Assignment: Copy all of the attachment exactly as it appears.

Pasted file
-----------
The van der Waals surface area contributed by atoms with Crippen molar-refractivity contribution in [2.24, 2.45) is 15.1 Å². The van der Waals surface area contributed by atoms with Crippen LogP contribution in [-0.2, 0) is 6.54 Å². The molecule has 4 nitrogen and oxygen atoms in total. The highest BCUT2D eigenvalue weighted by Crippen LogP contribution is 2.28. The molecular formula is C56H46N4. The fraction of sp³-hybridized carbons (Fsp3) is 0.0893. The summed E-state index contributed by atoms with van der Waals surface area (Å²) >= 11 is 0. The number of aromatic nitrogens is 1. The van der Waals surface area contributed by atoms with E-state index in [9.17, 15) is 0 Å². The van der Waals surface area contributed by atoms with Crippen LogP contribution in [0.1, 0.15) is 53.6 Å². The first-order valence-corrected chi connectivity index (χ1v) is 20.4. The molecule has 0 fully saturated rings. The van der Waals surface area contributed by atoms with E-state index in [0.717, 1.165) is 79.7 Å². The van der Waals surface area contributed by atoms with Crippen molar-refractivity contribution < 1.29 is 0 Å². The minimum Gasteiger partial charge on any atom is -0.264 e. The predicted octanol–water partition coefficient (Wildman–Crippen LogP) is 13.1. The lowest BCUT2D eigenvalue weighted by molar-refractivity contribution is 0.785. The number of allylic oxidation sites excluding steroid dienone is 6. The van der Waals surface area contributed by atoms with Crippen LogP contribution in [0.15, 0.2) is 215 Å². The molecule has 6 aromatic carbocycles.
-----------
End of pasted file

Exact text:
The van der Waals surface area contributed by atoms with Crippen molar-refractivity contribution in [2.24, 2.45) is 15.1 Å². The van der Waals surface area contributed by atoms with Crippen LogP contribution in [-0.2, 0) is 6.54 Å². The molecule has 4 nitrogen and oxygen atoms in total. The highest BCUT2D eigenvalue weighted by Crippen LogP contribution is 2.28. The molecular formula is C56H46N4. The fraction of sp³-hybridized carbons (Fsp3) is 0.0893. The summed E-state index contributed by atoms with van der Waals surface area (Å²) >= 11 is 0. The number of aromatic nitrogens is 1. The van der Waals surface area contributed by atoms with E-state index in [9.17, 15) is 0 Å². The van der Waals surface area contributed by atoms with Crippen LogP contribution in [0.1, 0.15) is 53.6 Å². The first-order valence-corrected chi connectivity index (χ1v) is 20.4. The molecule has 0 fully saturated rings. The van der Waals surface area contributed by atoms with E-state index in [0.717, 1.165) is 79.7 Å². The van der Waals surface area contributed by atoms with Crippen molar-refractivity contribution < 1.29 is 0 Å². The minimum Gasteiger partial charge on any atom is -0.264 e. The predicted octanol–water partition coefficient (Wildman–Crippen LogP) is 13.1. The lowest BCUT2D eigenvalue weighted by molar-refractivity contribution is 0.785. The number of allylic oxidation sites excluding steroid dienone is 6. The van der Waals surface area contributed by atoms with Crippen LogP contribution in [0.15, 0.2) is 215 Å². The molecule has 6 aromatic carbocycles.